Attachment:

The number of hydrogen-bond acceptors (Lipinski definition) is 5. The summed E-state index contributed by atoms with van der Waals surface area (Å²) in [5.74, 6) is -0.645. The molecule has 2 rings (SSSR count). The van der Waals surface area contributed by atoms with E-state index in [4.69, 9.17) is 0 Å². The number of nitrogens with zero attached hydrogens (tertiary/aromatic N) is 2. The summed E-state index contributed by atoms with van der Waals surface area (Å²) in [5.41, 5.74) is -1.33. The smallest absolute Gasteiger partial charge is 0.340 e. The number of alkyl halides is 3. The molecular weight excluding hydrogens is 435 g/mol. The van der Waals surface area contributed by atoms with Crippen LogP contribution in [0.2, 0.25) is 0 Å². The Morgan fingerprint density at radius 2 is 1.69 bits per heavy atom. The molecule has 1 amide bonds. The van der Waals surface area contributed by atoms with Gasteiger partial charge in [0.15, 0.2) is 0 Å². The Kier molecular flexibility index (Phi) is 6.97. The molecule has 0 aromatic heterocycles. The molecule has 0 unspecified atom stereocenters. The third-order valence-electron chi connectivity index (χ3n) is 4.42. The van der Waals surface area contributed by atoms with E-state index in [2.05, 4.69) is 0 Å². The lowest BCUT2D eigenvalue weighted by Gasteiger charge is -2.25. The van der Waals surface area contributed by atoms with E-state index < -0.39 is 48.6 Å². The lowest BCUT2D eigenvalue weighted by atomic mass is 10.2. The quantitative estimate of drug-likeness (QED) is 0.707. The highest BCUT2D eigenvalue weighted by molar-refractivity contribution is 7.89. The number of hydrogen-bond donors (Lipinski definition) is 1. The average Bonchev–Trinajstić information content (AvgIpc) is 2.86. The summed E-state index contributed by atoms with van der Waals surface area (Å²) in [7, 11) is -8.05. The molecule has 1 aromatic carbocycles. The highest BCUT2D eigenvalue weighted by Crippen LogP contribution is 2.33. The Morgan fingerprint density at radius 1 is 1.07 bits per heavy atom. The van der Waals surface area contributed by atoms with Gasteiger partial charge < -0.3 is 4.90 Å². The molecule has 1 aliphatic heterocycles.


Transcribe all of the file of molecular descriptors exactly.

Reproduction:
The number of hydrogen-bond acceptors (Lipinski definition) is 5. The summed E-state index contributed by atoms with van der Waals surface area (Å²) in [5.74, 6) is -0.645. The molecule has 2 rings (SSSR count). The van der Waals surface area contributed by atoms with E-state index in [4.69, 9.17) is 0 Å². The number of nitrogens with zero attached hydrogens (tertiary/aromatic N) is 2. The summed E-state index contributed by atoms with van der Waals surface area (Å²) in [5.41, 5.74) is -1.33. The smallest absolute Gasteiger partial charge is 0.340 e. The number of alkyl halides is 3. The molecular weight excluding hydrogens is 435 g/mol. The van der Waals surface area contributed by atoms with Crippen LogP contribution in [0.2, 0.25) is 0 Å². The Morgan fingerprint density at radius 2 is 1.69 bits per heavy atom. The molecule has 1 amide bonds. The van der Waals surface area contributed by atoms with Gasteiger partial charge in [0.15, 0.2) is 0 Å². The Kier molecular flexibility index (Phi) is 6.97. The molecule has 0 aromatic heterocycles. The molecule has 0 unspecified atom stereocenters. The third-order valence-electron chi connectivity index (χ3n) is 4.42. The van der Waals surface area contributed by atoms with E-state index in [2.05, 4.69) is 0 Å². The lowest BCUT2D eigenvalue weighted by Gasteiger charge is -2.25. The van der Waals surface area contributed by atoms with E-state index < -0.39 is 48.6 Å². The lowest BCUT2D eigenvalue weighted by atomic mass is 10.2. The quantitative estimate of drug-likeness (QED) is 0.707. The highest BCUT2D eigenvalue weighted by molar-refractivity contribution is 7.89. The number of hydrogen-bond donors (Lipinski definition) is 1. The average Bonchev–Trinajstić information content (AvgIpc) is 2.86. The summed E-state index contributed by atoms with van der Waals surface area (Å²) in [7, 11) is -8.05. The molecule has 1 aromatic carbocycles. The highest BCUT2D eigenvalue weighted by Crippen LogP contribution is 2.33. The Morgan fingerprint density at radius 1 is 1.07 bits per heavy atom. The van der Waals surface area contributed by atoms with Gasteiger partial charge < -0.3 is 4.90 Å². The molecule has 1 aliphatic heterocycles.